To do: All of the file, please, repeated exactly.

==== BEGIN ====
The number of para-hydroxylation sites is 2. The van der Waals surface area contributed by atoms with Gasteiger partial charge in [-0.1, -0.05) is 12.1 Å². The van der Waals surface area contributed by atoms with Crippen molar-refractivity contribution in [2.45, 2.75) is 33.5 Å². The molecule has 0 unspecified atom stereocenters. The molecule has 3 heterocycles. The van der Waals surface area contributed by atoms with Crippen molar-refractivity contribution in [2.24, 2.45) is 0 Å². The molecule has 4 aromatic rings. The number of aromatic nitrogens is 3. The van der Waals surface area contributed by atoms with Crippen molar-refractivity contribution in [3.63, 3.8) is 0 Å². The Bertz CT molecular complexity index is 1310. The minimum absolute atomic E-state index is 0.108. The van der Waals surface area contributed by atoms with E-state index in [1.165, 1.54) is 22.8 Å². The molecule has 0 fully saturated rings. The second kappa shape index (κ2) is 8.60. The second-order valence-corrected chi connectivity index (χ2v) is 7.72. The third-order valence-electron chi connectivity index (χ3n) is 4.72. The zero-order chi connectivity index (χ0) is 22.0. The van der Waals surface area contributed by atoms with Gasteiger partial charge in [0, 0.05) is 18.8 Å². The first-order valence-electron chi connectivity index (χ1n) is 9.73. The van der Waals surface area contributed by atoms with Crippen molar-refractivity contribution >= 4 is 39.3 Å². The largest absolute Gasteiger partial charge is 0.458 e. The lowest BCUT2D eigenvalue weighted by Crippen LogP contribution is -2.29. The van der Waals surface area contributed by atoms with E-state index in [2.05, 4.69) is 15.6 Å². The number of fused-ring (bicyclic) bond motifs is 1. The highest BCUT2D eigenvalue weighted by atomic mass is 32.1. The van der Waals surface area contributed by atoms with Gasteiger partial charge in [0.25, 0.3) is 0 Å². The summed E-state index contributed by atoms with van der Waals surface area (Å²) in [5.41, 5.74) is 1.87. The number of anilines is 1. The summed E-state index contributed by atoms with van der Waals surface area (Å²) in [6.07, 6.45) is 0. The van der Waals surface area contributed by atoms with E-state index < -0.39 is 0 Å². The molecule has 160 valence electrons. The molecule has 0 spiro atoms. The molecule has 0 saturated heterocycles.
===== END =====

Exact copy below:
The number of para-hydroxylation sites is 2. The van der Waals surface area contributed by atoms with Gasteiger partial charge in [-0.1, -0.05) is 12.1 Å². The van der Waals surface area contributed by atoms with Crippen molar-refractivity contribution in [2.45, 2.75) is 33.5 Å². The molecule has 0 unspecified atom stereocenters. The molecule has 3 heterocycles. The van der Waals surface area contributed by atoms with Crippen molar-refractivity contribution in [2.24, 2.45) is 0 Å². The molecule has 4 aromatic rings. The number of aromatic nitrogens is 3. The van der Waals surface area contributed by atoms with Crippen molar-refractivity contribution in [3.63, 3.8) is 0 Å². The Bertz CT molecular complexity index is 1310. The minimum absolute atomic E-state index is 0.108. The van der Waals surface area contributed by atoms with E-state index in [1.165, 1.54) is 22.8 Å². The molecule has 0 fully saturated rings. The second kappa shape index (κ2) is 8.60. The second-order valence-corrected chi connectivity index (χ2v) is 7.72. The third-order valence-electron chi connectivity index (χ3n) is 4.72. The zero-order chi connectivity index (χ0) is 22.0. The van der Waals surface area contributed by atoms with Gasteiger partial charge in [0, 0.05) is 18.8 Å². The first-order valence-electron chi connectivity index (χ1n) is 9.73. The van der Waals surface area contributed by atoms with Crippen molar-refractivity contribution >= 4 is 39.3 Å². The largest absolute Gasteiger partial charge is 0.458 e. The lowest BCUT2D eigenvalue weighted by Crippen LogP contribution is -2.29. The van der Waals surface area contributed by atoms with E-state index in [2.05, 4.69) is 15.6 Å². The number of fused-ring (bicyclic) bond motifs is 1. The highest BCUT2D eigenvalue weighted by atomic mass is 32.1. The van der Waals surface area contributed by atoms with Gasteiger partial charge in [0.25, 0.3) is 0 Å². The summed E-state index contributed by atoms with van der Waals surface area (Å²) in [5.41, 5.74) is 1.87. The number of anilines is 1. The summed E-state index contributed by atoms with van der Waals surface area (Å²) in [6.07, 6.45) is 0. The van der Waals surface area contributed by atoms with E-state index < -0.39 is 0 Å². The molecule has 160 valence electrons. The molecule has 0 spiro atoms. The molecule has 0 saturated heterocycles.